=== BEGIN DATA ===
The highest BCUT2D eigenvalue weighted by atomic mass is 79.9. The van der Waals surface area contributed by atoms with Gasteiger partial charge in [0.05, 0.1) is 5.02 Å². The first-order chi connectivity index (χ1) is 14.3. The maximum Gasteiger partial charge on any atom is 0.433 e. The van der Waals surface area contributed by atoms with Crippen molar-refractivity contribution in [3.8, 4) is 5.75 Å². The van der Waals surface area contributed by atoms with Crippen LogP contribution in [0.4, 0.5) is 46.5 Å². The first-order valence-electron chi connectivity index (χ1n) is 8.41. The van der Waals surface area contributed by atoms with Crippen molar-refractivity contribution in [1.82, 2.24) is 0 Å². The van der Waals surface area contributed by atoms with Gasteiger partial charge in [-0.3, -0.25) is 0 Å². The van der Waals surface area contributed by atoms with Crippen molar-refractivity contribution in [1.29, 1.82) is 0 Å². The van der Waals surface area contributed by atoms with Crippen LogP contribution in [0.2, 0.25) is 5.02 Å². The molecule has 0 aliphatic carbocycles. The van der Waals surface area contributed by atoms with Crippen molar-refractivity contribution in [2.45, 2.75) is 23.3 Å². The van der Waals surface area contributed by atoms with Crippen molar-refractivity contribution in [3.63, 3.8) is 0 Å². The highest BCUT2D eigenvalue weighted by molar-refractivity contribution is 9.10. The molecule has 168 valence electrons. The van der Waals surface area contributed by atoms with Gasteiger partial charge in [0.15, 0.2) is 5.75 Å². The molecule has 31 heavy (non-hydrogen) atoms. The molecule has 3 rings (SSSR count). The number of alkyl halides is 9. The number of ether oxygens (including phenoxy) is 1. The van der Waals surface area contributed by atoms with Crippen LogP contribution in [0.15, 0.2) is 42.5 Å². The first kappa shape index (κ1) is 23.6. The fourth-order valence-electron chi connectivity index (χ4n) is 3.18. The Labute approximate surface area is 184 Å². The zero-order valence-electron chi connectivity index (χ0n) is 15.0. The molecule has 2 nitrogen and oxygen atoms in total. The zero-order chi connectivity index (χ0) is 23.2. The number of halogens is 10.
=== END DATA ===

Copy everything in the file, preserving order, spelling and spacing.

The highest BCUT2D eigenvalue weighted by atomic mass is 79.9. The van der Waals surface area contributed by atoms with Gasteiger partial charge in [0.05, 0.1) is 5.02 Å². The first-order chi connectivity index (χ1) is 14.3. The maximum Gasteiger partial charge on any atom is 0.433 e. The van der Waals surface area contributed by atoms with Crippen molar-refractivity contribution in [3.8, 4) is 5.75 Å². The van der Waals surface area contributed by atoms with Crippen LogP contribution in [0.4, 0.5) is 46.5 Å². The first-order valence-electron chi connectivity index (χ1n) is 8.41. The van der Waals surface area contributed by atoms with Crippen molar-refractivity contribution in [1.82, 2.24) is 0 Å². The van der Waals surface area contributed by atoms with Gasteiger partial charge in [-0.3, -0.25) is 0 Å². The van der Waals surface area contributed by atoms with Crippen molar-refractivity contribution in [1.29, 1.82) is 0 Å². The van der Waals surface area contributed by atoms with Crippen LogP contribution in [0.2, 0.25) is 5.02 Å². The molecule has 0 aliphatic carbocycles. The van der Waals surface area contributed by atoms with Crippen molar-refractivity contribution in [2.45, 2.75) is 23.3 Å². The van der Waals surface area contributed by atoms with Crippen molar-refractivity contribution in [3.63, 3.8) is 0 Å². The highest BCUT2D eigenvalue weighted by molar-refractivity contribution is 9.10. The molecule has 168 valence electrons. The van der Waals surface area contributed by atoms with Gasteiger partial charge in [0.15, 0.2) is 5.75 Å². The molecule has 31 heavy (non-hydrogen) atoms. The molecule has 3 rings (SSSR count). The number of alkyl halides is 9. The number of ether oxygens (including phenoxy) is 1. The van der Waals surface area contributed by atoms with Crippen LogP contribution in [0.15, 0.2) is 42.5 Å². The first kappa shape index (κ1) is 23.6. The fourth-order valence-electron chi connectivity index (χ4n) is 3.18. The Labute approximate surface area is 184 Å². The zero-order valence-electron chi connectivity index (χ0n) is 15.0. The molecule has 2 nitrogen and oxygen atoms in total. The zero-order chi connectivity index (χ0) is 23.2. The number of halogens is 10.